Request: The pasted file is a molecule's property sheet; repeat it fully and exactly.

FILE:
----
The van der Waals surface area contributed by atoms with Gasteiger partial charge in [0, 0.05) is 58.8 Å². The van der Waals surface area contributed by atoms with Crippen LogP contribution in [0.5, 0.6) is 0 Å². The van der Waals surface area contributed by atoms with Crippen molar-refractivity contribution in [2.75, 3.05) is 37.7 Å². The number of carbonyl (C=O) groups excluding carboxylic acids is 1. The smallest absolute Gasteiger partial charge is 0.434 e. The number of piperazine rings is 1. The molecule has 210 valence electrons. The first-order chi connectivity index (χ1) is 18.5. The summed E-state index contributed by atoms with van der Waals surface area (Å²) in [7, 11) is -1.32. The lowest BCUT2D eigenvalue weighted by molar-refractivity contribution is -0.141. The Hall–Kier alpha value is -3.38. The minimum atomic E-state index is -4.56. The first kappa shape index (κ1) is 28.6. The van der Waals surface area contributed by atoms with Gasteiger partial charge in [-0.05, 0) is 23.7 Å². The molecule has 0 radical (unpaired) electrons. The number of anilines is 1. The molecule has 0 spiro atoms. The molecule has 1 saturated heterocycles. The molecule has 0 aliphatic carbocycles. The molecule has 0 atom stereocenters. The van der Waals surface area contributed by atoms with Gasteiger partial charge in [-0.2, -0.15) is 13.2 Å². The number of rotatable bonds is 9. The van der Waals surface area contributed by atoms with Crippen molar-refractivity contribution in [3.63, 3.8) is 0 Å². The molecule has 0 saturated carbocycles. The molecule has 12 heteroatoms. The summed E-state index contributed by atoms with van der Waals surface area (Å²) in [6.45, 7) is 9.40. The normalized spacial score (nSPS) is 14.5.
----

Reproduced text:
The van der Waals surface area contributed by atoms with Gasteiger partial charge in [0, 0.05) is 58.8 Å². The van der Waals surface area contributed by atoms with Crippen LogP contribution in [0.5, 0.6) is 0 Å². The van der Waals surface area contributed by atoms with Crippen molar-refractivity contribution in [2.75, 3.05) is 37.7 Å². The number of carbonyl (C=O) groups excluding carboxylic acids is 1. The smallest absolute Gasteiger partial charge is 0.434 e. The number of piperazine rings is 1. The molecule has 210 valence electrons. The first-order chi connectivity index (χ1) is 18.5. The summed E-state index contributed by atoms with van der Waals surface area (Å²) in [7, 11) is -1.32. The lowest BCUT2D eigenvalue weighted by molar-refractivity contribution is -0.141. The Hall–Kier alpha value is -3.38. The minimum atomic E-state index is -4.56. The first kappa shape index (κ1) is 28.6. The van der Waals surface area contributed by atoms with Gasteiger partial charge in [-0.05, 0) is 23.7 Å². The molecule has 0 radical (unpaired) electrons. The number of anilines is 1. The molecule has 0 spiro atoms. The molecule has 1 saturated heterocycles. The molecule has 0 aliphatic carbocycles. The molecule has 0 atom stereocenters. The van der Waals surface area contributed by atoms with Gasteiger partial charge in [-0.2, -0.15) is 13.2 Å². The number of rotatable bonds is 9. The van der Waals surface area contributed by atoms with Crippen molar-refractivity contribution in [3.63, 3.8) is 0 Å². The molecule has 0 saturated carbocycles. The molecule has 12 heteroatoms. The summed E-state index contributed by atoms with van der Waals surface area (Å²) in [6.45, 7) is 9.40. The normalized spacial score (nSPS) is 14.5.